Do I need a “real” piano?
As a piano teacher, this question has been posed many times and become relevant in recent years. When I grew up taking piano lessons, digital instruments were rare. Now there are instruments of all shapes and sizes; electronic keyboards, digital pianos, hybrid pianos and 7/8 size acoustic instruments, among other options. As a result of advances in technology most people can afford to have some sort of keyboard instrument in their home. Digital pianos have become popular because they are cheap, take up less space, require little to no maintenance and can be easily transported. However, these aren’t the only factors to consider when looking for an appropriate instrument for study. Quality of touch, sound and expressive capability are key ingredients of a well-crafted instrument, more consistently found in acoustic pianos.
An acoustic instrument is a living thing; when you depress a key a hammer is striking strings that vibrate to create different tones. The tone can be altered by the point in which you strike the keys, whether or not you hold on to the keys, whether you are also depressing one of the 3 expressive pedals, etc. A digital piano can be made to feel and sound very similar to a piano but it cannot produce the nuance of an acoustic instrument. I prefer acoustic pianos for this reason. However, that isn’t to say that other types of instruments can’t be used for piano study.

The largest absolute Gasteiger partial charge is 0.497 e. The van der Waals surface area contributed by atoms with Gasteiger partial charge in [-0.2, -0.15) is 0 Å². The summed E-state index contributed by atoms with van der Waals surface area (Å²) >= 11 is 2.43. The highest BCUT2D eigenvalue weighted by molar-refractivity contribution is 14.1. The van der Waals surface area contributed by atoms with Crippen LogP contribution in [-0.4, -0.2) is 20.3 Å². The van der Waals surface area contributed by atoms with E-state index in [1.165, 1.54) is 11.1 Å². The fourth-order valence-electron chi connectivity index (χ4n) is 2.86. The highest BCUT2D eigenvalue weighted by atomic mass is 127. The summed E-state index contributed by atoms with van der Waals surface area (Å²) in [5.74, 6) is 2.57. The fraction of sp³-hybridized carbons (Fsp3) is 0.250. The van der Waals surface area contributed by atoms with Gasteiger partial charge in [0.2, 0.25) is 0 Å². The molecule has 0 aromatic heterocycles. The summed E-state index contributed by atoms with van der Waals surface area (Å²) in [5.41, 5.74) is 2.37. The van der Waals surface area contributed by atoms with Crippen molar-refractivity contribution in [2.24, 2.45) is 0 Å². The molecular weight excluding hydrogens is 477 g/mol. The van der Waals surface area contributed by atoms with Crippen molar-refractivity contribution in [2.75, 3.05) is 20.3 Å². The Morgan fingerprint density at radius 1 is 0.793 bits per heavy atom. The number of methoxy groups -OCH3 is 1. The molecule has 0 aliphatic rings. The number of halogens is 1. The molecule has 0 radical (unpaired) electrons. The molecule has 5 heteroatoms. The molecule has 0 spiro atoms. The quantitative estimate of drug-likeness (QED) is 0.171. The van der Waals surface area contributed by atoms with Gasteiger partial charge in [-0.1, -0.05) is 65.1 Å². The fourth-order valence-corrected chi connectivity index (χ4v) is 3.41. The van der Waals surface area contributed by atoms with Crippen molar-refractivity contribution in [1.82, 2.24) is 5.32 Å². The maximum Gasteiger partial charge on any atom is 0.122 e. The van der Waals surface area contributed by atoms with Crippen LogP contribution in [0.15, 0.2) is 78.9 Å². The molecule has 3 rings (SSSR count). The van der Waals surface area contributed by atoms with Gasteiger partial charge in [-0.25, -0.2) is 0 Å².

Here are some tips when searching for the right instrument:
- Determine your budget and take into consideration leasing opions, payment plans, instrument insurance, cost of moving and tuning
- Determine where it will be placed in your home and measure the space
- Consider whether or not you plan to stay in your current home and what it would take to move your instrument if you choose to move to a new home
- Bear in mind that an acoustic piano will last longer and depreciate in value slower than a digital piano
- Take time to explore all options: craigslist, Facebook for-sale pages, estate sales, local auctions, family and friends who may not be using their instrument, local music stores, online stores, ebay, etc.
- Make sure digital instruments have all 88 keys, pedals and are weighted and touch sensitive with a scaled hammer action
- Adjustable benches are valuable for young students. However, you can always use seat cushions to raise the height of a bench that is too low.
- Play the instrument or have your teacher play the instrument to make sure there are no sticking keys, buzzing or rattling sounds. Be sure to play it loudly and softly to see how it reacts. Pay attention to the feel of the keys-shallow and light keys will not be good for developing piano technique. Try each pedal to make sure it works.
- Always have a piano technician evaluate an acoustic instrument before purchasing